Coal may exist in large quantities geologically, but economically, it's getting out of reach, as confirmed by US Geological Survey in studies indicating that less than 20 percent of US coal formations are economically recoverable, as explored in the CEA report. To Glustrom, that number plus others translate to 10 to 20 years more of burning coal in the US. It takes capital, accessible coal with good heat content and favorable market conditions to assure that mining companies will stay in business. She has observed a classic disconnect between camps of professionals in which geologists tend to assume money is "infinite" and financial analysts tend to assume that available coal is "infinite." Both biases are faulty and together they court disaster, and "it is only by combining thoughtful estimates of available coal and available money that our country can come to a realistic estimate of the amount of US coal that can be mined at a profit." This brings us back to her main and rather simple point: "If the companies cannot make a profit by mining coal they won't be mining for long."

    No one is more emphatic than Glustrom herself that she cannot predict the future, but she presents trend lines that are robust and confirmed assertively by the editorial board at West Virginia Gazette:

    Although Clean Energy Action is a "green" nonprofit opposed to fossil fuels, this study contains many hard economic facts. As we've said before, West Virginia's leaders should lower their protests about pollution controls, and instead launch intelligent planning for the profound shift that is occurring in the Mountain State's economy.

    The report "Warning, Faulty Reporting of US Coal Reserves" and its companion reports belong in the hands of energy and climate policy makers, investors, bankers, and rate payer watchdog groups, so that states can plan for, rather than react to, a future with sea change risk factors.

    [Clean Energy Action is fundraising to support the dissemination of this report through December 11. Contribute here.]

    It bears mentioning that even China is enacting a "peak coal" mentality, with Shanghai declaring that it will completely ban coal burning in 2017 with intent to close down hundreds of coal burning boilers and industrial furnaces, or shifting them to clean energy by 2015. And Citi Research, in "The Unimaginable: Peak Coal in China," took a look at all forms of energy production in China and figured that demand for coal will flatten or peak by 2020 and those "coal exporting countries that have been counting on strong future coal demand could be most at risk." Include US coal producers in that group of exporters.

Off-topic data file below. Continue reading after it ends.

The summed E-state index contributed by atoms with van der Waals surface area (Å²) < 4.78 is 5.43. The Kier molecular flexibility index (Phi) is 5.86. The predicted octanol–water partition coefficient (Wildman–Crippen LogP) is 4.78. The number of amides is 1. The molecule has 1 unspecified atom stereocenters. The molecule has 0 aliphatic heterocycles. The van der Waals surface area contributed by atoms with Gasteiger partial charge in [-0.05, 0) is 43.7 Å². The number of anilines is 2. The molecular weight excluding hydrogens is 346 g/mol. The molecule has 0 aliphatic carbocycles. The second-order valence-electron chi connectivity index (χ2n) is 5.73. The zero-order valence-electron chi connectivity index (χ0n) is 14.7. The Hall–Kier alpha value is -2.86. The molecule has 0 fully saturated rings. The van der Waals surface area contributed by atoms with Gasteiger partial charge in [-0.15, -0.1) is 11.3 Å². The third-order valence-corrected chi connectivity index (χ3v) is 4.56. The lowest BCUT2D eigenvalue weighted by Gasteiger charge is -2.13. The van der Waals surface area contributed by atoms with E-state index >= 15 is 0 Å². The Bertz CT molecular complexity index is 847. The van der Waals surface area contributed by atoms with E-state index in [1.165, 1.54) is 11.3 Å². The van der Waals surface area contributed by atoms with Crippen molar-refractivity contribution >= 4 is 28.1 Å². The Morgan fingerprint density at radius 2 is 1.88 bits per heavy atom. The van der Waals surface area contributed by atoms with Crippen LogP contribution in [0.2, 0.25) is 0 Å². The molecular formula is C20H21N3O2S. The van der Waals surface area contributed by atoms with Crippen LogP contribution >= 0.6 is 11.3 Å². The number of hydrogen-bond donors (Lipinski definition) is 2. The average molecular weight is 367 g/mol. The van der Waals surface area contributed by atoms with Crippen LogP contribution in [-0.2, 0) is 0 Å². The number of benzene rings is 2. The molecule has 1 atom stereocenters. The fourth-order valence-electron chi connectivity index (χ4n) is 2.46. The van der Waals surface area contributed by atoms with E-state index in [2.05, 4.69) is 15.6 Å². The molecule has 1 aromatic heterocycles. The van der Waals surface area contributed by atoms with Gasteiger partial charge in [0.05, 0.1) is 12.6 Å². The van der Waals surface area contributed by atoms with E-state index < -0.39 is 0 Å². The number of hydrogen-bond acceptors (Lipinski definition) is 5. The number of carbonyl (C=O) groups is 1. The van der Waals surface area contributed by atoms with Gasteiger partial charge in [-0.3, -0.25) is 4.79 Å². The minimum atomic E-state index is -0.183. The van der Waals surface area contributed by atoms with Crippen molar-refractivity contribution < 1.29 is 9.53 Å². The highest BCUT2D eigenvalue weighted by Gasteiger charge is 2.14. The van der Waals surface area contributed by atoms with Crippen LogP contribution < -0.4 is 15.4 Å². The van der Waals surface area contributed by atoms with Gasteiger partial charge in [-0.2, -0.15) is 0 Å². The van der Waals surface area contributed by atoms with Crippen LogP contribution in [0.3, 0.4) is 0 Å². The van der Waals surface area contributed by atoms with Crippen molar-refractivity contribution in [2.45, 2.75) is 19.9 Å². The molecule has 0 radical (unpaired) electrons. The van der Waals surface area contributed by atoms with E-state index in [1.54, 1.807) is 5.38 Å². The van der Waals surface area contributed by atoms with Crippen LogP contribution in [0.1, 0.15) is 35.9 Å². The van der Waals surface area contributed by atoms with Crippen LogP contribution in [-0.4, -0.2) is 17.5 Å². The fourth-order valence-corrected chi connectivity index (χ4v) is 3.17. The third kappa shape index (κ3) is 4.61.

Our world is undergoing many sorts of change and upheaval. We in the industrialized world have spent about a century dismissing ocean trash, overfishing, pesticides, nuclear hazard, and oil and coal burning with a shrug of, "Hey it's fine, nature can manage it." Now we're surrounded by impacts of industrial-grade consumption, including depletion of critical resources and tipping points of many kinds. It is not enough to think of only ourselves and plan for strictly our own survival or convenience. The threat to animals everywhere, indeed to whole systems of the living, is the grief-filled backdrop of our times. It's "all hands on deck" at this point of human voyaging, and in our nation's capital, we certainly don't have that. Towns, states and regions need to plan fiercely and follow through. And a fine example is Boulder Colorado's recent victory to keep on track for clean energy by separating from its electric utility that makes 59 percent of its power from coal.

    Clean Energy Action is disseminating "Warning: Faulty Reporting of US Coal Reserves" for free to all manner of relevant professionals who should be concerned about long range trends which now include the supply risks of coal, and is supporting that outreach through a fundraising campaign.

    [Clean Energy Action is fundraising to support the dissemination of this report through December 11. Contribute here.]

    Author's note: Want to support my work? Please "fan" me at Huffpost Denver, here (http://www.huffingtonpost.com/anne-butterfield). Thanks.

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    Anne's previous NewEnergyNews columns:

  • Another Tipping Point: US Coal Supply Decline So Real Even West Virginia Concurs (REPORT), November 26, 2013
  • SOLAR FOR ME BUT NOT FOR THEE ~ Xcel's Push to Undermine Rooftop Solar, September 20, 2013
  • NEW BILLS AND NEW BIRDS in Colorado's recent session, May 20, 2013
  • Lies, damned lies and politicians (October 8, 2012)
  • Colorado's Elegant Solution to Fracking (April 23, 2012)
  • Shale Gas: From Geologic Bubble to Economic Bubble (March 15, 2012)
  • Taken for granted no more (February 5, 2012)
  • The Republican clown car circus (January 6, 2012)
  • Twenty-Somethings of Colorado With Skin in the Game (November 22, 2011)
  • Occupy, Xcel, and the Mother of All Cliffs (October 31, 2011)
  • Boulder Can Own Its Power With Distributed Generation (June 7, 2011)
  • The Plunging Cost of Renewables and Boulder's Energy Future (April 19, 2011)
  • Paddling Down the River Denial (January 12, 2011)
  • The Fox (News) That Jumped the Shark (December 16, 2010)
  • Click here for an archive of Butterfield columns

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    Some details about NewEnergyNews and the man behind the curtain: Herman K. Trabish, Agua Dulce, CA., Doctor with my hands, Writer with my head, Student of New Energy and Human Experience with my heart

    email: herman@NewEnergyNews.net

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    Your intrepid reporter

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  • Monday, June 16, 2008